Golden jubilee priests ‘would do it all again for the sake of the Kingdom’
LOS ANGELES, CA (The Tidings) - The year 1958 was a wonderful year to be a new priest in Los Angeles — especially for Msgr. Patrick Reilly, who like so many professional baseball-starved Angelenos fell immediately in love with the Dodgers.
The pastor emeritus of St. Robert Bellarmine Church, Burbank, was one of 13 priests celebrating their 50th anniversaries of priesthood in 2008 who were honored last month at the archdiocesan Chrism Mass at the Cathedral of Our Lady of the Angels.
“What a great joy,” Cardinal Roger Mahony remarked as the assembly applauded the priests who, together, represent 650 years of ordained priestly life. They included Fathers Abelardo Bailon, Brian Cavanagh, Hugh Crowe, James Toal and James O’Grady, and Monsignors Henry Gomez, Patrick Reilly, Edmond Renehan and Ronald Royer — all diocesan priests — as well as Augustinian Father Thomas Behan, Congregation of St. Joseph Father Claudio De Agostini, Comboni Missionary Father Joseph Forlani and Scalabrini Father Raniero Alessandrini (the latter ordained in 1957).
Other golden jubilarian diocesan priests not in attendance at the Chrism Mass include Msgr. Joseph Cokus, Father Edward Johnson, Msgr. Edward Soto and Msgr. Jon Won. A number of the golden jubilarians were interviewed by The Tidings and reflected on their years of ministry.
‘Years full of life and challenges’
Young Patrick Reilly’s vocation came about from his “very simple, devout” parents, who struggled to raise eight children in County Longford, Ireland, including an older daughter who became a Daughter of Mary and Joseph Sister and was missioned to Los Angeles. It was the urgings of Sister Mary Concepta and Msgr. John Sheridan, a neighbor from the next parish who had also journeyed to Southern California years before, that brought him across the pond to study theology at St. John’s Seminary.
Father Reilly’s first assignments were St. Ignatius, St. Gregory, St. Brendan and Nativity in Los Angeles. In 1973, he was appointed administrator of Sacred Heart parish in Covina, where he served as pastor for seven years. Then in 1986 he became pastor of St. Robert Bellarmine in Burbank, where he retired as pastor emeritus in 2002.
“For me the 50 years have gone by so quickly, and they’ve been full of life and challenges far beyond my wildest dreams,” he reports. “The first great joy was living through the Second Vatican Council, the changes it made for us as priests. We were young enough in the business to be flexible.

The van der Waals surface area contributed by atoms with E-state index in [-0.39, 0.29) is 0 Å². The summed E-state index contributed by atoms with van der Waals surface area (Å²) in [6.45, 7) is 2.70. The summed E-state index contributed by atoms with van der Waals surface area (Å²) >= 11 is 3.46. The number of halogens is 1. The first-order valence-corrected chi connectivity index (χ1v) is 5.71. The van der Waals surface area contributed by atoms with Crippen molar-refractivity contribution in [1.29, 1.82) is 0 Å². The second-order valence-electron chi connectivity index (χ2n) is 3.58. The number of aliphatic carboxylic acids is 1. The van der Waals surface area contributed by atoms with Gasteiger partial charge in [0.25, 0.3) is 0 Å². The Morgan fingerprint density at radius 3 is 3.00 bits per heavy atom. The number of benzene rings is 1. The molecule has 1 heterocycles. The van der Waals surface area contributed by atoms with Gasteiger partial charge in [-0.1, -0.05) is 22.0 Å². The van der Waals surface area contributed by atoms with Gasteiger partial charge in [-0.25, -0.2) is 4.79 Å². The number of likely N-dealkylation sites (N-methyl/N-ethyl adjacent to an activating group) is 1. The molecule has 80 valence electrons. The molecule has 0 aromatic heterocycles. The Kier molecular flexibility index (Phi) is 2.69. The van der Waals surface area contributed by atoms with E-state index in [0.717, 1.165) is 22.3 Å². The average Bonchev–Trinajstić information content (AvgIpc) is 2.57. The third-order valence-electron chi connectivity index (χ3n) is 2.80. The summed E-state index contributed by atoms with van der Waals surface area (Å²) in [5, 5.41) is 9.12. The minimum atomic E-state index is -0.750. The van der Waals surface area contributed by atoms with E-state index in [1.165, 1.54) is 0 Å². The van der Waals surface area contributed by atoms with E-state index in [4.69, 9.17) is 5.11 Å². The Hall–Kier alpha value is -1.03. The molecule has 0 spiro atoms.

“What I think I liked most about the changes was that so many more lay people became involved with the Church,” he adds. “It was an opportunity for them to express their vocation of priesthood received through baptism. And that was very exciting.”
Another exciting – and frightening — event in Father Reilly’s early priesthood was being caught up in the Watts riots in 1965. He was at Nativity parish in South Los Angeles all alone because the pastor happened to be on vacation. Nearby two furniture stores were burning and Sears was being looted.
“So I had the Blessed Sacrament and everything in the trunk of my car ready to go if the church or the rectory caught on fire,” he recalls. “But I stayed through the whole thing. I remember it was August 17; that Sunday, I said all the Masses. We didn’t have many people, but I did my best to encourage the folks. It was rather scary.”
Two of the veteran priest’s favorite ministries were — and still are — visiting the sick and celebrating funerals. In his old pre-lay-Eucharistic-minister-days at Sacred Heart, every First Friday of the month priests would bring Communion to all the homebound sick in the parish. He calls it an “extremely consoling ministry” for the ill, plus it made him appreciate his own good health.
Today, in residence at St Robert Bellarmine, Msgr. Reilly remains active. He celebrates his regular share of weekly Masses, hears confessions and — as the “old guy” in the rectory — does a lot of funerals and graveside services. “I think it’s a great ministry to be able to offer consolation and, of course, the message of the Resurrection to people who are mourning,” he points out.
He also enjoys accompanying pilgrims on trips to Rome, Ireland and other far-flung locales. “I’m there to give cheap advice,” he quips.
But would he do it again?
“Oh, yes,” he says about his half-century of priesthood. “I would do it all again for the sake of the Kingdom. God has given me a great gift of pragmatic faith, and I mean by that God doesn’t work miracles without our help. And our help is prayer of petition. He’s been very good to me.”
Family and friends in formation
Father Thomas Behan, a member of the Order of St. Augustine, says his vocation sprung largely from his parents and ...
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